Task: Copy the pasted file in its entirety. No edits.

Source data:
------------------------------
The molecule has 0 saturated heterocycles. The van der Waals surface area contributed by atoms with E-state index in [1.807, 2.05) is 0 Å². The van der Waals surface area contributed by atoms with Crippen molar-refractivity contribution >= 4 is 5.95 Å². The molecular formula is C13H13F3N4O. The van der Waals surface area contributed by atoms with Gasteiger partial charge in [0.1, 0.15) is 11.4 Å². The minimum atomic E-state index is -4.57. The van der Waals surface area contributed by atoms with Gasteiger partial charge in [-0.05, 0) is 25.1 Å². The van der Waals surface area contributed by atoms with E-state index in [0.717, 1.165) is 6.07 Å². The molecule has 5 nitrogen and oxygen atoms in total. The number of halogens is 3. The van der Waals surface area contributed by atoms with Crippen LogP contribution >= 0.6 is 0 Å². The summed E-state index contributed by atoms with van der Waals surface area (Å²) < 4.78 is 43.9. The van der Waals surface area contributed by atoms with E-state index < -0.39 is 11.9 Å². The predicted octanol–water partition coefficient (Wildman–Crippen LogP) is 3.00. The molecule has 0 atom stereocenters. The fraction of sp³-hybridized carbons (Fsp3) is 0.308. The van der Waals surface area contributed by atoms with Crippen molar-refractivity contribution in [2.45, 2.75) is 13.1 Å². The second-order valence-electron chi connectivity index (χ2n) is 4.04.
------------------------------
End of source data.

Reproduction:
The molecule has 0 saturated heterocycles. The van der Waals surface area contributed by atoms with E-state index in [1.807, 2.05) is 0 Å². The van der Waals surface area contributed by atoms with Crippen molar-refractivity contribution >= 4 is 5.95 Å². The molecular formula is C13H13F3N4O. The van der Waals surface area contributed by atoms with Gasteiger partial charge in [0.1, 0.15) is 11.4 Å². The minimum atomic E-state index is -4.57. The van der Waals surface area contributed by atoms with Gasteiger partial charge in [-0.05, 0) is 25.1 Å². The van der Waals surface area contributed by atoms with E-state index in [0.717, 1.165) is 6.07 Å². The molecule has 5 nitrogen and oxygen atoms in total. The number of halogens is 3. The van der Waals surface area contributed by atoms with Crippen LogP contribution >= 0.6 is 0 Å². The summed E-state index contributed by atoms with van der Waals surface area (Å²) < 4.78 is 43.9. The van der Waals surface area contributed by atoms with E-state index < -0.39 is 11.9 Å². The predicted octanol–water partition coefficient (Wildman–Crippen LogP) is 3.00. The molecule has 0 atom stereocenters. The fraction of sp³-hybridized carbons (Fsp3) is 0.308. The van der Waals surface area contributed by atoms with Crippen molar-refractivity contribution in [2.45, 2.75) is 13.1 Å². The second-order valence-electron chi connectivity index (χ2n) is 4.04.